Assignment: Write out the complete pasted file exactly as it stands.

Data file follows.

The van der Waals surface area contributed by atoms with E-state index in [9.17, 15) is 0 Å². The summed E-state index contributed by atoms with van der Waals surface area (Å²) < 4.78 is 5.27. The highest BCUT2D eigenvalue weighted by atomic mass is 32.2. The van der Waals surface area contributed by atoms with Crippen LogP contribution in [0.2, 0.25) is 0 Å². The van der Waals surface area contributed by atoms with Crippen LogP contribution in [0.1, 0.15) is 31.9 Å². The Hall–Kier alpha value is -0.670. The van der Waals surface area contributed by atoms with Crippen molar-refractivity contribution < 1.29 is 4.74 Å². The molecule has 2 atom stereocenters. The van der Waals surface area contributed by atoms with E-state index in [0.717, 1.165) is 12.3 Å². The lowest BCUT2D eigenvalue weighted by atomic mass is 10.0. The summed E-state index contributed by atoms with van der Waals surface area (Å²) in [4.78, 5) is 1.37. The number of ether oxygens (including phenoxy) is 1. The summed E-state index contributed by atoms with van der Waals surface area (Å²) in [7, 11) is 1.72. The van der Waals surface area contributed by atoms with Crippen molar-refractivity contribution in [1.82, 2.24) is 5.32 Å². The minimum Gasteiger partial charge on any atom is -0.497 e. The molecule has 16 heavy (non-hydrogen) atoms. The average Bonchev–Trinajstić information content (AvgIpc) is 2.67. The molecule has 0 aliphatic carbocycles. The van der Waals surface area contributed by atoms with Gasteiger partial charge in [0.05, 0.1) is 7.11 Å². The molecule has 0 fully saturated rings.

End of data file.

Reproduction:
The van der Waals surface area contributed by atoms with E-state index in [9.17, 15) is 0 Å². The summed E-state index contributed by atoms with van der Waals surface area (Å²) < 4.78 is 5.27. The highest BCUT2D eigenvalue weighted by atomic mass is 32.2. The van der Waals surface area contributed by atoms with Crippen LogP contribution in [0.2, 0.25) is 0 Å². The van der Waals surface area contributed by atoms with Crippen LogP contribution in [0.1, 0.15) is 31.9 Å². The Hall–Kier alpha value is -0.670. The van der Waals surface area contributed by atoms with Crippen molar-refractivity contribution < 1.29 is 4.74 Å². The molecule has 2 atom stereocenters. The van der Waals surface area contributed by atoms with E-state index in [0.717, 1.165) is 12.3 Å². The lowest BCUT2D eigenvalue weighted by atomic mass is 10.0. The summed E-state index contributed by atoms with van der Waals surface area (Å²) in [4.78, 5) is 1.37. The number of ether oxygens (including phenoxy) is 1. The summed E-state index contributed by atoms with van der Waals surface area (Å²) in [7, 11) is 1.72. The van der Waals surface area contributed by atoms with Crippen molar-refractivity contribution in [1.82, 2.24) is 5.32 Å². The minimum Gasteiger partial charge on any atom is -0.497 e. The molecule has 16 heavy (non-hydrogen) atoms. The average Bonchev–Trinajstić information content (AvgIpc) is 2.67. The molecule has 0 aliphatic carbocycles. The van der Waals surface area contributed by atoms with Gasteiger partial charge in [0.05, 0.1) is 7.11 Å². The molecule has 0 fully saturated rings.